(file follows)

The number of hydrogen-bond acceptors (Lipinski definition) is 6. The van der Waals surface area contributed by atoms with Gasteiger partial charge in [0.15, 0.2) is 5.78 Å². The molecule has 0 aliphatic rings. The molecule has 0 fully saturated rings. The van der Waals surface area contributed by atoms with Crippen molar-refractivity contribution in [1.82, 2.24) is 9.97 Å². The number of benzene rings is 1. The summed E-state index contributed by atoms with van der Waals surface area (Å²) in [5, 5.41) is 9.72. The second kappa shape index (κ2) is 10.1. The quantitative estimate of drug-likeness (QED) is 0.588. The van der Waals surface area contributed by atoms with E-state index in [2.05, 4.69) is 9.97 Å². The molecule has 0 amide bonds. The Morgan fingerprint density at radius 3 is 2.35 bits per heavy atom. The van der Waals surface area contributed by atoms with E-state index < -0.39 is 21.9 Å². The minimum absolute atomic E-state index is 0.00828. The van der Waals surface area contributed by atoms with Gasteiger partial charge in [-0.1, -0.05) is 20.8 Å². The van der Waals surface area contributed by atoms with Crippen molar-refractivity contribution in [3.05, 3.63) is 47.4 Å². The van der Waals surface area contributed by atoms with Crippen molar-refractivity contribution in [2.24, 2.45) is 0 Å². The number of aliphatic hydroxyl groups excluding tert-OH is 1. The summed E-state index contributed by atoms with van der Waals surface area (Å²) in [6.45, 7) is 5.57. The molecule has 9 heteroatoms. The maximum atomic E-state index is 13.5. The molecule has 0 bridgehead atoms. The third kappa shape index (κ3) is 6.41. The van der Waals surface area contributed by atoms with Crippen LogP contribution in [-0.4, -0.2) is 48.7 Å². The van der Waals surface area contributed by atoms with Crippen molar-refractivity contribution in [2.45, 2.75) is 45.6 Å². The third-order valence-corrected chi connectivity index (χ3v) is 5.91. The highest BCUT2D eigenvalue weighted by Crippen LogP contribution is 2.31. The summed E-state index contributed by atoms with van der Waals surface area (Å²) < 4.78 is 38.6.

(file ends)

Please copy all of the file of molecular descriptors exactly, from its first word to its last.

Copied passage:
The number of hydrogen-bond acceptors (Lipinski definition) is 6. The van der Waals surface area contributed by atoms with Gasteiger partial charge in [0.15, 0.2) is 5.78 Å². The molecule has 0 aliphatic rings. The molecule has 0 fully saturated rings. The van der Waals surface area contributed by atoms with Crippen molar-refractivity contribution in [1.82, 2.24) is 9.97 Å². The number of benzene rings is 1. The summed E-state index contributed by atoms with van der Waals surface area (Å²) in [5, 5.41) is 9.72. The second kappa shape index (κ2) is 10.1. The quantitative estimate of drug-likeness (QED) is 0.588. The van der Waals surface area contributed by atoms with E-state index in [2.05, 4.69) is 9.97 Å². The molecule has 0 amide bonds. The Morgan fingerprint density at radius 3 is 2.35 bits per heavy atom. The van der Waals surface area contributed by atoms with E-state index < -0.39 is 21.9 Å². The minimum absolute atomic E-state index is 0.00828. The van der Waals surface area contributed by atoms with Gasteiger partial charge in [-0.1, -0.05) is 20.8 Å². The van der Waals surface area contributed by atoms with Crippen molar-refractivity contribution in [3.05, 3.63) is 47.4 Å². The van der Waals surface area contributed by atoms with Crippen molar-refractivity contribution in [2.24, 2.45) is 0 Å². The number of aliphatic hydroxyl groups excluding tert-OH is 1. The summed E-state index contributed by atoms with van der Waals surface area (Å²) in [6.45, 7) is 5.57. The molecule has 9 heteroatoms. The maximum atomic E-state index is 13.5. The molecule has 0 bridgehead atoms. The third kappa shape index (κ3) is 6.41. The van der Waals surface area contributed by atoms with Crippen LogP contribution in [-0.4, -0.2) is 48.7 Å². The van der Waals surface area contributed by atoms with Crippen molar-refractivity contribution in [2.45, 2.75) is 45.6 Å². The third-order valence-corrected chi connectivity index (χ3v) is 5.91. The highest BCUT2D eigenvalue weighted by Crippen LogP contribution is 2.31. The summed E-state index contributed by atoms with van der Waals surface area (Å²) < 4.78 is 38.6.